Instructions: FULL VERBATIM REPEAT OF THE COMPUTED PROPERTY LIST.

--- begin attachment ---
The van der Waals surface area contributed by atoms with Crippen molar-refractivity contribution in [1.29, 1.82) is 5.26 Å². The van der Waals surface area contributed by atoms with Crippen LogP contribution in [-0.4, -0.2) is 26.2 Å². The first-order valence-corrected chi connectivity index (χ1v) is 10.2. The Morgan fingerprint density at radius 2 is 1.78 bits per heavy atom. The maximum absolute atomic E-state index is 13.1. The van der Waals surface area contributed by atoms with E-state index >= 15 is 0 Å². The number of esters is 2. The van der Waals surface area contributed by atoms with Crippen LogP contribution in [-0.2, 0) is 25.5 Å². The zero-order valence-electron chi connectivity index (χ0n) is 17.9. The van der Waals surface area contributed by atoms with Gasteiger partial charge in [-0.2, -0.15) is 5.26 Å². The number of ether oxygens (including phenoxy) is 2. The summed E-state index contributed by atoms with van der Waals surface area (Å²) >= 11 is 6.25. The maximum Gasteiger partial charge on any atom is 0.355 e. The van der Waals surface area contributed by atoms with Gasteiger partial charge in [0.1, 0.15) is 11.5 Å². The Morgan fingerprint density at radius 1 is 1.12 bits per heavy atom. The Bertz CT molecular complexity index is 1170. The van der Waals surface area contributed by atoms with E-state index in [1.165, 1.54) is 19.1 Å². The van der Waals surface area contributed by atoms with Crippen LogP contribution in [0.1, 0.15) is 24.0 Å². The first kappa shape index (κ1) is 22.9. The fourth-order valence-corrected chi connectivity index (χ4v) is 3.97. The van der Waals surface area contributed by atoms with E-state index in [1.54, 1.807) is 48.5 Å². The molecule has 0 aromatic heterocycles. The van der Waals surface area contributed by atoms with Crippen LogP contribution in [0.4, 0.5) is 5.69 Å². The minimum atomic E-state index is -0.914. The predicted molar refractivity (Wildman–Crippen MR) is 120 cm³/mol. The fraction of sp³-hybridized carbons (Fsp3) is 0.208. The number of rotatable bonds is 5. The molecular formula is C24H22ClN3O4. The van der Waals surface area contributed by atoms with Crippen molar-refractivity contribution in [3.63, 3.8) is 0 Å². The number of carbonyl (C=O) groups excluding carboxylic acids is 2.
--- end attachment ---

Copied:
The van der Waals surface area contributed by atoms with Crippen molar-refractivity contribution in [1.29, 1.82) is 5.26 Å². The van der Waals surface area contributed by atoms with Crippen LogP contribution in [-0.4, -0.2) is 26.2 Å². The first-order valence-corrected chi connectivity index (χ1v) is 10.2. The Morgan fingerprint density at radius 2 is 1.78 bits per heavy atom. The maximum absolute atomic E-state index is 13.1. The van der Waals surface area contributed by atoms with E-state index >= 15 is 0 Å². The number of esters is 2. The van der Waals surface area contributed by atoms with Crippen LogP contribution in [-0.2, 0) is 25.5 Å². The zero-order valence-electron chi connectivity index (χ0n) is 17.9. The van der Waals surface area contributed by atoms with Gasteiger partial charge in [-0.2, -0.15) is 5.26 Å². The number of ether oxygens (including phenoxy) is 2. The summed E-state index contributed by atoms with van der Waals surface area (Å²) >= 11 is 6.25. The maximum Gasteiger partial charge on any atom is 0.355 e. The van der Waals surface area contributed by atoms with Gasteiger partial charge in [0.1, 0.15) is 11.5 Å². The Morgan fingerprint density at radius 1 is 1.12 bits per heavy atom. The Bertz CT molecular complexity index is 1170. The van der Waals surface area contributed by atoms with E-state index in [1.165, 1.54) is 19.1 Å². The van der Waals surface area contributed by atoms with Crippen LogP contribution in [0.1, 0.15) is 24.0 Å². The first kappa shape index (κ1) is 22.9. The fourth-order valence-corrected chi connectivity index (χ4v) is 3.97. The van der Waals surface area contributed by atoms with E-state index in [1.54, 1.807) is 48.5 Å². The molecule has 0 aromatic heterocycles. The van der Waals surface area contributed by atoms with Crippen LogP contribution in [0.4, 0.5) is 5.69 Å². The minimum atomic E-state index is -0.914. The predicted molar refractivity (Wildman–Crippen MR) is 120 cm³/mol. The fraction of sp³-hybridized carbons (Fsp3) is 0.208. The number of rotatable bonds is 5. The molecular formula is C24H22ClN3O4. The van der Waals surface area contributed by atoms with Crippen molar-refractivity contribution in [3.63, 3.8) is 0 Å². The number of carbonyl (C=O) groups excluding carboxylic acids is 2.